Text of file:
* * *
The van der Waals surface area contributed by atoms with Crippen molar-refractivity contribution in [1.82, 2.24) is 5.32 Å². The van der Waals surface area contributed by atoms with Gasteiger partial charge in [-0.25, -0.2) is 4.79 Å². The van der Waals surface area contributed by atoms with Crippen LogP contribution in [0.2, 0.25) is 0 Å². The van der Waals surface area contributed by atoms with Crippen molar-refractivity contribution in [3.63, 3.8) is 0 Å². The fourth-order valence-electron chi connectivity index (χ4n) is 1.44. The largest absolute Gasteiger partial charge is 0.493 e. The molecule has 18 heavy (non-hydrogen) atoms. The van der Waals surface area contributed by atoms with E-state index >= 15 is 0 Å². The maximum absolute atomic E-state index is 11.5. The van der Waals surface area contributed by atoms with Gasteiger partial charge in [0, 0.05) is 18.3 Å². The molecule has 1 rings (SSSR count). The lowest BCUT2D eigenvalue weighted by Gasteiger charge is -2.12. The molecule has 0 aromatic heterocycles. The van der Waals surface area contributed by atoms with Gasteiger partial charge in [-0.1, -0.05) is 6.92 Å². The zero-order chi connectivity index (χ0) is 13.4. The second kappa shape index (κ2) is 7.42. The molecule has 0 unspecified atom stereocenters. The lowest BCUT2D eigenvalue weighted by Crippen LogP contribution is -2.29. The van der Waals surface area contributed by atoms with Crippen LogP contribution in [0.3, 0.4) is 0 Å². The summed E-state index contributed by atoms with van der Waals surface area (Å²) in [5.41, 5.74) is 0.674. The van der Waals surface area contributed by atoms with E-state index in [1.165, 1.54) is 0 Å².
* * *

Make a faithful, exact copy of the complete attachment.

The van der Waals surface area contributed by atoms with Crippen molar-refractivity contribution in [1.82, 2.24) is 5.32 Å². The van der Waals surface area contributed by atoms with Gasteiger partial charge in [-0.25, -0.2) is 4.79 Å². The van der Waals surface area contributed by atoms with Crippen LogP contribution in [0.2, 0.25) is 0 Å². The van der Waals surface area contributed by atoms with Crippen molar-refractivity contribution in [3.63, 3.8) is 0 Å². The fourth-order valence-electron chi connectivity index (χ4n) is 1.44. The largest absolute Gasteiger partial charge is 0.493 e. The molecule has 18 heavy (non-hydrogen) atoms. The van der Waals surface area contributed by atoms with E-state index >= 15 is 0 Å². The maximum absolute atomic E-state index is 11.5. The van der Waals surface area contributed by atoms with Gasteiger partial charge in [0, 0.05) is 18.3 Å². The molecule has 1 rings (SSSR count). The lowest BCUT2D eigenvalue weighted by Gasteiger charge is -2.12. The molecule has 0 aromatic heterocycles. The van der Waals surface area contributed by atoms with Gasteiger partial charge in [-0.1, -0.05) is 6.92 Å². The zero-order chi connectivity index (χ0) is 13.4. The second kappa shape index (κ2) is 7.42. The molecule has 0 unspecified atom stereocenters. The lowest BCUT2D eigenvalue weighted by Crippen LogP contribution is -2.29. The van der Waals surface area contributed by atoms with Crippen LogP contribution in [0.3, 0.4) is 0 Å². The summed E-state index contributed by atoms with van der Waals surface area (Å²) in [5.41, 5.74) is 0.674. The van der Waals surface area contributed by atoms with E-state index in [1.165, 1.54) is 0 Å².